How to Overcome Writer’s Block

Some Helpful Tips

by Deborah Owen

More often than not, writer’s block is caused by not writing regularly.

Most people are overcome and overwhelmed when writer’s block strikes, and rightly so. A writer who can’t write is much like a pianist who can’t play. Worse yet, writer’s block will carry over into other areas of your life. Don’t let depression and discouragement get you down. It’s vital to stay positive in order to get back in control.

Organization is the key to breaking writer’s block. Start by organizing your life in little ways, by setting short-term goals. Reasonable goals. For example, brush your teeth at the same time every day, or sweep one room at the same time every day. Try to eat at the same time. Get up the first time the alarm clock goes off, and go to bed at the same time every night. The idea is to gain control and meet your goals. When you can live a somewhat regulated life for a week or two, it’s time to work on your writer’s block in a more direct way.

Sit down to write for at least 15 minutes a day, every day. Inasmuch as possible, do it at the same time. What you write isn’t important. Write what you’re thinking about, or write a biography. Write about your parents or a childhood sweetheart that jilted you. Write about something that makes you mad or your problems in life. Anything emotional. If you can’t even write about that, write about the inability to write. Just write! Before two weeks are out, you will rediscover the muse (inward creative stirring) and you’ll be on your way again.

To prevent losing the muse, continue writing at the same time every day, and when you’re ready to take a writing course, remember Creative Writing Institute, where every student receives a personal tutor.

Don’t be satisfied with less than the best. Check it out today.

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5 Power Tools for Smashing Mini-Blocks

Frozen Words
by
Noelle Sterne

You’re barreling along in the middle of a piece, congratulating yourself on great progress when suddenly, for no apparent reason, you freeze. Paralyzed, you stare at the clock and watch your life, fame, and creativity drain away like sangria from a cracked pitcher. Don’t despair or bury your head in the refrigerator. Just keep going.

This admittedly obvious remedy also frees you from an insidious writer’s malady – the one called the “I-must-produce-only-gold” syndrome. Part of the cure is to accept the inevitable byproduct of writing . . . the “garbage” that every writer creates on his/her way to anything worthwhile.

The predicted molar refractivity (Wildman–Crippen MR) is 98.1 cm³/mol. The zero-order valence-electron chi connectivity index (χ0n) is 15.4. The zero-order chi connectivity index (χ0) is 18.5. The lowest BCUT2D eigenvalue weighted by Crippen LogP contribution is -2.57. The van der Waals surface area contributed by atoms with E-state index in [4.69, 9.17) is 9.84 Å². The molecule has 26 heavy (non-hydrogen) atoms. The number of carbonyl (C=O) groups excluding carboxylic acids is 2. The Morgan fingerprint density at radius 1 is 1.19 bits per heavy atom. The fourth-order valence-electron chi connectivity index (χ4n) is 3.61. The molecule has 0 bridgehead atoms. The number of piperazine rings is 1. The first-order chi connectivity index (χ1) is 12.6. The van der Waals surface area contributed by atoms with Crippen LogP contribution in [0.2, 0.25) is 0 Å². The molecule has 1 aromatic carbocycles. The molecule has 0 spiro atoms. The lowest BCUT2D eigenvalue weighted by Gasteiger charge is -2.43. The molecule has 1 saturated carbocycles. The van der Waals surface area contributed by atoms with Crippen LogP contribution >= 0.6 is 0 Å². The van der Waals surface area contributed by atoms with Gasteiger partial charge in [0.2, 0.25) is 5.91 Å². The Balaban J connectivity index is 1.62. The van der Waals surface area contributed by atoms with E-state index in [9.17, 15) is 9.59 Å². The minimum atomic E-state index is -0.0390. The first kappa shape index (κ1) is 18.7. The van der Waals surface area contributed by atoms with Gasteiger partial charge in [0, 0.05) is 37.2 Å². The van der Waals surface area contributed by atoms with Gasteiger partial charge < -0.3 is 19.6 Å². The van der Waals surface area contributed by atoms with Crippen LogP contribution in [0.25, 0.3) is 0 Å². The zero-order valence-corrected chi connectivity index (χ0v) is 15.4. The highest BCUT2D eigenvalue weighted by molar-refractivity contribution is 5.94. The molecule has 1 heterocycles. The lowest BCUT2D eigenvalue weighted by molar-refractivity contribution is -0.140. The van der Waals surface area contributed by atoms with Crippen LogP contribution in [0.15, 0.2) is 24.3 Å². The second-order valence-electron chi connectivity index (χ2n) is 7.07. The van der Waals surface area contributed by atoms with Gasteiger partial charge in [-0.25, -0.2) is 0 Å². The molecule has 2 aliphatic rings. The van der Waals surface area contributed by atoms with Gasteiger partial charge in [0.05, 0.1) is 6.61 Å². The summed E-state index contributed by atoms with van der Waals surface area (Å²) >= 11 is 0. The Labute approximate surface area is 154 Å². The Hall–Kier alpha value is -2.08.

As a mentor once told me, “Write out the junk.” Doing so is essential to reach your goal. The process is often a means of discovering where you want to go. To keep going, try these five methods.

Freeing Tools

1. Combat the “only-gold” syndrome by repeating like a mantra, “It’s only my second draft” (even if it’s your thirty-fifth). Writing takes time, persistence, and relentless effort. Another worthy mantra is Justice Louis Brandeis’ pronouncement: “There is no good writing. There is only good rewriting.”

2. Talk to yourself in the middle of the draft. I use italics: What do I really want to say? What got me fired up in the first place? What feelings do I want to express? How do I want the reader to feel? Should I use metaphors or straight talk?

You can delete your questions later – but I’ll bet from your asking, the answers will pop up like toast from a hot-wired toaster.

3. Have faith in the self-talking method. The answers will surface. American poet Richard Wilbur knew this: “Step off assuredly into the blank of your mind. Something will come to you.”

The secret, and scary part is to “step off,” even if you feel like your brain is as vacant as a twenty-something comedy. Muster your writerly courage and swallow, in a literary free-fall.

4. If you still run into a blank wall, talk to yourself again. One of my first draft paragraphs looked like this: “Or, as Richard Wilbur says, ”Just jump off into the blank of your mind. Something should come to you.” Check quote and correct.

Your mind is a fantastic, retentive, associative computer. You can prompt it to produce whatever you need.

5. Keep writing alternatives. Repeat your last good phrase and begin pumping out whatever comes to mind. However forced, lame, ridiculous, or off-the-mark, write the junk out. It’s only your fiftieth draft.

For these drafts, I’ve also developed a system of slashes and codes. To separate the alternatives, I use slashes: “stupid/stupider/go sell shoes.” Mark your best variations with a special symbol, such as * or +.

I also use several codes:
W = WORD, VERY BAD.
FIX = FIX THIS!
REP = REPetition of words, ideas, sounds.

Create any system that makes sense to you.

These five ideas may sound elementary, but they work. They’re effective, powerful tools that help you smash your writing mini-blocks. How do you deal with mini-blocks?

Author, editor, ghostwriter, writing coach, and spiritual counselor, Noelle publishes nonfiction and fiction in print and online venues. In Trust Your Life: Forgive Yourself and Go After Your Dreams (Unity Books), she helps writers and others apply practical spirituality to release regrets, relabel the past, and reach lifelong yearnings. See www.trustyourlifenow.com.

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